Technical Summary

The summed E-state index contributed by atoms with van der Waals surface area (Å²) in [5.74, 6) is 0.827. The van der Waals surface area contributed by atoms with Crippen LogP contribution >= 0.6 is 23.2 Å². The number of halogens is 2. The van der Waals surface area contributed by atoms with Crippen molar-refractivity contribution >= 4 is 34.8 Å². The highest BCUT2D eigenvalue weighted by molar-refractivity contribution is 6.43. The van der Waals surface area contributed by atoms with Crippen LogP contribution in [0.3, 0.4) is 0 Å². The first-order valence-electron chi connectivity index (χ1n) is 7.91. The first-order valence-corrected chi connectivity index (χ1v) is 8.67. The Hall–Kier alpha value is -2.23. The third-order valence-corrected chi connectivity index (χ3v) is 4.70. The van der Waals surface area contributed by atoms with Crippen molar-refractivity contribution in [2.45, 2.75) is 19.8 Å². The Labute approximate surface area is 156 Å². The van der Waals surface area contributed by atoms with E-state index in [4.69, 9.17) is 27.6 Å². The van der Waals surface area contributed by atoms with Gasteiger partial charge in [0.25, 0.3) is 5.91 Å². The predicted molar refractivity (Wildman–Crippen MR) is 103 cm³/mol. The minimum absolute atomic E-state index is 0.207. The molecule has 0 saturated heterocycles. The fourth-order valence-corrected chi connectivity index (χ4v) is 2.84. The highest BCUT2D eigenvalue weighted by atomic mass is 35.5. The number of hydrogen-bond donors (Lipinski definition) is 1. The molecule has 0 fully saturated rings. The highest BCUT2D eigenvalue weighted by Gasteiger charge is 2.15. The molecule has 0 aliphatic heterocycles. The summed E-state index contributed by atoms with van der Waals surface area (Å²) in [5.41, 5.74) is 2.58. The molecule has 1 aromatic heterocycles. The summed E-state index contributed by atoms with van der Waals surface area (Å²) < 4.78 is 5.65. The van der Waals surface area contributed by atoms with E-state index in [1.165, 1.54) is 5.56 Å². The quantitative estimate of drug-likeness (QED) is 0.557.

Pre-Harvest Sprouting and associated increases in amylase production is the number one quality issue for UK wheat breeders. Sprouting results in massively reduced seed raw-materials quality that has downstream detrimental effects on post-harvest processing of grain. Detailed crop performance data over the past decade have shown that some UK cultivars perform adequately and show few symptoms of either PHA or PMA, whereas others are more susceptible; however, the complexity of the interaction between the wheat variety (genotype) and weather conditions (environment) that affect HFN has restricted the use of field-based screens for breeding of improved varieties. This project aims to bring a multidisciplinary approach to the problem. A key aim is the development of validated 'smart screens' through which PHS or PMA can be reliably induced in controlled environment conditions. These conditions will be used to characterise the performance of existing varieties to identify material with low and high resistance to PHS and PMA. The responses of the selected varieties to conditions that induce PHS or PMA will be characterised at biochemical and molecular levels to gain a deeper understanding of the biological processes involved. This will lead to the identification of genes that may be involved in the development of low HFN, which can be correlated with genetic loci identified through screening the mapping populations. Candidate genes will be identified from studies in model species, and used to analyse functionality in relation to PHS/PMA. This will include the analysis of variation present in UK varieties and mapping populations and in wheat TILLING populations, analysis of expression patterns in relation to PHS/PMA, and development of transgenic lines for proof of function. Existing populations, and new populations generated from selected parents, will be used for mapping genetic factors that contribute to HFN, which will be induced by overhead misting in the field and in controlled conditions. A total of 10 DH populations, segregating for PHS or PMA, will be used in QTL discovery and validation. Map locations of validated QTLs and candidate genes, will be used to identify those genes most likely to underly these traits and these will be specifically targeted in the generation of genome-specific, polymorphic PCR assays for use in forward breeding. The key deliverables will therefore be an improved knowledge of the biological processes involve in PHA and PMA, and reliable phenotypic screens and validated genetic markers that can be used to select for PHS and PMA resistance in wheat breeding programmes. This project was largely instigated by the UK wheat breeding industry, with encouragement from farming, milling and end-user groups, and these organisations have been closely involved in identifying the targets and deliverables of the programme. Most of the major UK wheat breeders will contribute significant intellectual and scientific resources to this project, and will be responsible for the construction and genotyping of mapping populations and the validation of molecular markers associated with resistance to PHS/PMA. It is anticipated that project management meetings, involving all partners and stakeholders, would be held at six-monthly intervals, with meetings between the researchers held at more frequent intervals. Plant breeders will be directly involved in mapping genes and validating markers in their own germplasm, and thus will begin using project outputs even before its conclusion. Results will be disseminated to the wider scientific and wheat breeding community through a website, presentations, technical articles and scientific papers.